You may want to determine the various parameters of a transformer without having any manufacturer's information available. In the early stages of experimentation, you may be working with equipment and components that have been "acquired" from other projects as surplus. Or, you may be at a surplus yard, and want to determine if that transformer you can pick up cheap is going to work for your needs. I own a lot of very heavy scrap now, having bought a number of transformers on spec, hoping they would work for my needs.
You'll need a variable voltage AC source (like a variac), a voltmeter, an ammeter, and for some measurements either a watt meter or an oscilloscope. A couple of big power resistors in low resistances (100 ohms, 100 W) will also be useful.
Often, the nameplate or markings on the transformer don't tell you everything you would like to know, particularly in the case of surplus.
Per Unit system of ratings  commercial power distribution transformers have fairly complete data on their nameplates, but it is often stated in terms "per unit". Per Unit measurements are essentially percentages of the rated capacity. For instance, a power transformer might be rated at 10 kVA, and have a rated loss of .03 per unit. 10 kVA multiplied by the .03 gives a rated loss of 300 Watts. Impedances are also usually stated in per unit values
First, you need to identify the windings. An ohmmeter can help you determine which wires are connected to which windings, by looking for continuity. Sometimes, you can determine the order of taps by the resistances. However, the resistance is affected by the size of the wire, as well as the number of turns, so you can't use the ohmmeter to determine voltages or currents. In general, the heavy wires or terminals are for the low voltage windings. A notable exception is some power supply transformers that have some medium voltage windings to provide isolated bias supplies at low currents.
Almost all the parameters of the transformer can be determined by making a series of measurements with the secondary open circuited and then shorted. The choice of which winding is primary and secondary is arbitrary for measurement purposes. For commercial distribution transformers, these measurements are often made at 115 Volts, as measurement equipment is readily available for that voltage. In the case of a transformer with a HV winding and a LV winding, the 115 Volts is applied to the HV winding for safety reasons. In the lab, lower voltages are convenient: using 1.15 Volts or 11.5 Volts allows simple scaling of the results.
Real transformer model
First, identify windings and approximate no load turns ratios. Apply a low voltage (say 10 volts) to what you think a high voltage winding might be. Measure the voltages on the other windings. You use the high voltage side here for safety: Say you had a 110V:15kV transformer with a 6.3V filament winding. If you applied 10 volts to the 6.3V winding, you'll get 20 kV+ out of the high voltage winding which might cause a few surprises. So, until you've identified all the windings, work with low voltages.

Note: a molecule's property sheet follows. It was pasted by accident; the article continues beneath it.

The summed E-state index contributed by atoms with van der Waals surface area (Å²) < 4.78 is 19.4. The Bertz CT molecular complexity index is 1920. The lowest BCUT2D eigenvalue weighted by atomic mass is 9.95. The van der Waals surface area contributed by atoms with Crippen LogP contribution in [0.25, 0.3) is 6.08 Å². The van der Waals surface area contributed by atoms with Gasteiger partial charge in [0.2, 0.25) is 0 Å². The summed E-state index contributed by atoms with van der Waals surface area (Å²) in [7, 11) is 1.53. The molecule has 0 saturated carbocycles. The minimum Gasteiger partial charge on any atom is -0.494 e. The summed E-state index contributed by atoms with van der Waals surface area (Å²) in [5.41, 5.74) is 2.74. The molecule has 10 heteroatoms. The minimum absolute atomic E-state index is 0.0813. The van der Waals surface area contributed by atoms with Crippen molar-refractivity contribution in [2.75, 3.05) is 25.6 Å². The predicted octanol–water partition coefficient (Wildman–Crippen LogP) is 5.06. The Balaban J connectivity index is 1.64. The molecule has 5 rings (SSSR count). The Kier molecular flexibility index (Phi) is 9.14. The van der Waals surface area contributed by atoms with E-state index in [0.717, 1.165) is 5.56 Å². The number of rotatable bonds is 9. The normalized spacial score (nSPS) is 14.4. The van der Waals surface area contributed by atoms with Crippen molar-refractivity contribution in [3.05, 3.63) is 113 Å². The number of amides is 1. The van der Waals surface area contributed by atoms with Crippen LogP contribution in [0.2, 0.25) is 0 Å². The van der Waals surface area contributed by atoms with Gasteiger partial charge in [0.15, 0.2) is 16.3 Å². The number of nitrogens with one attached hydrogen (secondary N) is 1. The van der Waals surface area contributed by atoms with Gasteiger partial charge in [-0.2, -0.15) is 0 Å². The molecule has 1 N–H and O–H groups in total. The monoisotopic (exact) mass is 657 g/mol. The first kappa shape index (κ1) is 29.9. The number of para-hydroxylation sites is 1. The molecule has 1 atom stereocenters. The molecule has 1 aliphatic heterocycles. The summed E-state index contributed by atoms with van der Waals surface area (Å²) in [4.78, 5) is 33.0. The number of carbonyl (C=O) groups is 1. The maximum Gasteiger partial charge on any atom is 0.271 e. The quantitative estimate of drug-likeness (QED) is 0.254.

Hook up a voltmeter to the secondary. Apply power to the primary, measuring the current, voltage, and active power drawn. Note the power meter shown in the above diagram. If a true watt meter is not available, you can measure the active power consumption by putting a resistor in series, and making a set of RMS measurements. The details of this procedure are described here.
The turns ratio can be calculated by:
Turns ratio = Esec/Epri
which, of course, should be an integer. Be aware that the output voltage written on the spec sheet or the transformer itself may be at rated load, and somewhat less than the no load voltage. The active power drawn is due to the core losses, and will typically be a few percent of the rated capacity.
The magnetizing power is:
Now, disconnect the primary voltage. Short the secondary through an ammeter.
Starting with a low primary voltage, bring the primary voltage up until the current is a reasonable value, say half the rated primary current. Measure the secondary current (which should be the primary current divided by the turns ratio), the primary voltage, current, and active power.
The area of conductors is often specified in Circular Mils, defined as the diameter in thousandths of an inch (mils) squared. This is different from the actual cross sectional area in square mils, which would be PI/4 * diam^2. That is, square mils = .7854 * circular mils.
1) Look at the size of the wires. No right thinking transformer manufacturer is going to run hundreds of amps down 20 gauge wires, nor are they going to use 4/0 wire for a winding that will carry 30 mA. Very low current windings may use heavier wire than required to carry the current to make fabrication easier. However, copper costs money, as does a larger core to accommodate bigger windings, so particularly for mass production transformers, the wire is probably the smallest that will carry the current. Typical design guidelines are 700 circular mils/amp or 1000 cmil/amp. The following table relates common wire gauges to rated current.
Wire Gauge  Diameter  Area  Design Current  




30  
2) Look at the core cross section:
Here are some approximate transformer design equations that will get you into the right area:
This last equation is a special case of:
Voltage = 4 * F * f * a * B * N * 1E8
where
F = Form factor, typically around 1.11
f = frequency in Hz
a = core cross sectional area in sq inch
B = flux per square inch (typ 75,000)
N = number of turns
GE Type 5021G10 transformer (4500 Volts, 400 mA, illumination transformer)
Actown Neon Sign Transformer (15,000 Volts, 30 mA short circuit current)
Copyright 1997, Jim Lux / xfmrmeas.htm /Back to HV Home / Back to home page / Mail to Jim